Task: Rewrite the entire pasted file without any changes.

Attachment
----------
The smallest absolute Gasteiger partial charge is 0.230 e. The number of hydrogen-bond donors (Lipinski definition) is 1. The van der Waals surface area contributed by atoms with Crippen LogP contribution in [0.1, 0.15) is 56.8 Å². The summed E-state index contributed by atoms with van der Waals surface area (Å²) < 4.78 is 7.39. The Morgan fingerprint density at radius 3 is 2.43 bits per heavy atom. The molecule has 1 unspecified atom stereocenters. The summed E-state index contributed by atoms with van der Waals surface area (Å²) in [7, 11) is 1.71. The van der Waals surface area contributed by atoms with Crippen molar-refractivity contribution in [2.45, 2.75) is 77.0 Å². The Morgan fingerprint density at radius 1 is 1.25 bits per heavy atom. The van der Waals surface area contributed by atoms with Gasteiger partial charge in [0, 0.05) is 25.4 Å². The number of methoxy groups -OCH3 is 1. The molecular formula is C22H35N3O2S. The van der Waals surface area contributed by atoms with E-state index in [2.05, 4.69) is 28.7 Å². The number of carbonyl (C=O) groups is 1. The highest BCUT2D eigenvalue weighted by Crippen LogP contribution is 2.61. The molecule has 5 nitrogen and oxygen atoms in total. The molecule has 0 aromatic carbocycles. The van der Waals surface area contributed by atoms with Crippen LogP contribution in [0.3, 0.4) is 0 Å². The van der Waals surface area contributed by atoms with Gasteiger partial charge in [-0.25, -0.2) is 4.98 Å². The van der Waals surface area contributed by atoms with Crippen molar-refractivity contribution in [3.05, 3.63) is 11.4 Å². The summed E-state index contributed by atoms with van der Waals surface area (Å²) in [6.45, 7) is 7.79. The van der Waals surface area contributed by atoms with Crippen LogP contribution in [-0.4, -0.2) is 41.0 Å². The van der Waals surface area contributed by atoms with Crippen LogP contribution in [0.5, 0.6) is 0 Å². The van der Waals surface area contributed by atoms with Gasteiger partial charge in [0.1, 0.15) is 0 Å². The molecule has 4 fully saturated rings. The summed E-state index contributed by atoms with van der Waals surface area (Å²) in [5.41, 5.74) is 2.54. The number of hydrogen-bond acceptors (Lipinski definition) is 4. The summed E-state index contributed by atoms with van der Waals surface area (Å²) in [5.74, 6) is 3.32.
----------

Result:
The smallest absolute Gasteiger partial charge is 0.230 e. The number of hydrogen-bond donors (Lipinski definition) is 1. The van der Waals surface area contributed by atoms with Crippen LogP contribution in [0.1, 0.15) is 56.8 Å². The summed E-state index contributed by atoms with van der Waals surface area (Å²) < 4.78 is 7.39. The Morgan fingerprint density at radius 3 is 2.43 bits per heavy atom. The molecule has 1 unspecified atom stereocenters. The summed E-state index contributed by atoms with van der Waals surface area (Å²) in [7, 11) is 1.71. The van der Waals surface area contributed by atoms with Crippen molar-refractivity contribution in [2.45, 2.75) is 77.0 Å². The Morgan fingerprint density at radius 1 is 1.25 bits per heavy atom. The van der Waals surface area contributed by atoms with Gasteiger partial charge in [0, 0.05) is 25.4 Å². The number of methoxy groups -OCH3 is 1. The molecular formula is C22H35N3O2S. The van der Waals surface area contributed by atoms with E-state index in [2.05, 4.69) is 28.7 Å². The number of carbonyl (C=O) groups is 1. The highest BCUT2D eigenvalue weighted by Crippen LogP contribution is 2.61. The molecule has 5 nitrogen and oxygen atoms in total. The molecule has 0 aromatic carbocycles. The van der Waals surface area contributed by atoms with Crippen LogP contribution in [0.3, 0.4) is 0 Å². The van der Waals surface area contributed by atoms with Gasteiger partial charge in [-0.25, -0.2) is 4.98 Å². The van der Waals surface area contributed by atoms with Crippen molar-refractivity contribution in [3.05, 3.63) is 11.4 Å². The summed E-state index contributed by atoms with van der Waals surface area (Å²) in [6.45, 7) is 7.79. The van der Waals surface area contributed by atoms with Crippen LogP contribution in [-0.4, -0.2) is 41.0 Å². The van der Waals surface area contributed by atoms with Crippen LogP contribution in [0.5, 0.6) is 0 Å². The van der Waals surface area contributed by atoms with Gasteiger partial charge in [0.1, 0.15) is 0 Å². The molecule has 4 fully saturated rings. The summed E-state index contributed by atoms with van der Waals surface area (Å²) in [5.41, 5.74) is 2.54. The number of hydrogen-bond acceptors (Lipinski definition) is 4. The summed E-state index contributed by atoms with van der Waals surface area (Å²) in [5.74, 6) is 3.32.